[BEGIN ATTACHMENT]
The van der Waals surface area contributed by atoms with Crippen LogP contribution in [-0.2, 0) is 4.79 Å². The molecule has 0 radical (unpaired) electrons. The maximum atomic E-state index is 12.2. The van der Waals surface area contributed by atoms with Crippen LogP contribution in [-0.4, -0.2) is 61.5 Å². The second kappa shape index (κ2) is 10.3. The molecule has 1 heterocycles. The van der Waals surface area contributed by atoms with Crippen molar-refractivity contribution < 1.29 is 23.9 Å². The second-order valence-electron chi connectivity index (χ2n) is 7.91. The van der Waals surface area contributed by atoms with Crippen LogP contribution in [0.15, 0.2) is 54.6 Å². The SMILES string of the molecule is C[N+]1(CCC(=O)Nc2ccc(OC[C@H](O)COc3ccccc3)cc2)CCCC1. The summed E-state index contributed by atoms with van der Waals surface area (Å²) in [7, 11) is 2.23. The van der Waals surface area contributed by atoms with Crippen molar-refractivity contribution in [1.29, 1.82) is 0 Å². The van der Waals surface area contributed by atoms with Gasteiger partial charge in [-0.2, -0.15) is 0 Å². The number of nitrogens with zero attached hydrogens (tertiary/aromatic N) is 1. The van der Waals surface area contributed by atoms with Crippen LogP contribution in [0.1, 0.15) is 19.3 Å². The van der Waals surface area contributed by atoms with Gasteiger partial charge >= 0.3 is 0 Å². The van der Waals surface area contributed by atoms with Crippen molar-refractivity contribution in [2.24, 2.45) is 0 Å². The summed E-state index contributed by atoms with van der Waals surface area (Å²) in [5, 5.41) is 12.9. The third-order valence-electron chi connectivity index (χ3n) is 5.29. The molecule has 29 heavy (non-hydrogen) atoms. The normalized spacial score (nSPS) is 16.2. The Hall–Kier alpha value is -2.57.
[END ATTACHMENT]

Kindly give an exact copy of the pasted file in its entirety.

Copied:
The van der Waals surface area contributed by atoms with Crippen LogP contribution in [-0.2, 0) is 4.79 Å². The molecule has 0 radical (unpaired) electrons. The maximum atomic E-state index is 12.2. The van der Waals surface area contributed by atoms with Crippen LogP contribution in [-0.4, -0.2) is 61.5 Å². The second kappa shape index (κ2) is 10.3. The molecule has 1 heterocycles. The van der Waals surface area contributed by atoms with Crippen molar-refractivity contribution < 1.29 is 23.9 Å². The second-order valence-electron chi connectivity index (χ2n) is 7.91. The van der Waals surface area contributed by atoms with Crippen LogP contribution in [0.15, 0.2) is 54.6 Å². The SMILES string of the molecule is C[N+]1(CCC(=O)Nc2ccc(OC[C@H](O)COc3ccccc3)cc2)CCCC1. The summed E-state index contributed by atoms with van der Waals surface area (Å²) in [7, 11) is 2.23. The van der Waals surface area contributed by atoms with Crippen molar-refractivity contribution in [1.29, 1.82) is 0 Å². The van der Waals surface area contributed by atoms with Gasteiger partial charge in [-0.2, -0.15) is 0 Å². The number of nitrogens with zero attached hydrogens (tertiary/aromatic N) is 1. The van der Waals surface area contributed by atoms with Crippen LogP contribution in [0.1, 0.15) is 19.3 Å². The van der Waals surface area contributed by atoms with Gasteiger partial charge >= 0.3 is 0 Å². The van der Waals surface area contributed by atoms with Crippen molar-refractivity contribution in [2.24, 2.45) is 0 Å². The summed E-state index contributed by atoms with van der Waals surface area (Å²) in [5, 5.41) is 12.9. The third-order valence-electron chi connectivity index (χ3n) is 5.29. The molecule has 29 heavy (non-hydrogen) atoms. The normalized spacial score (nSPS) is 16.2. The Hall–Kier alpha value is -2.57.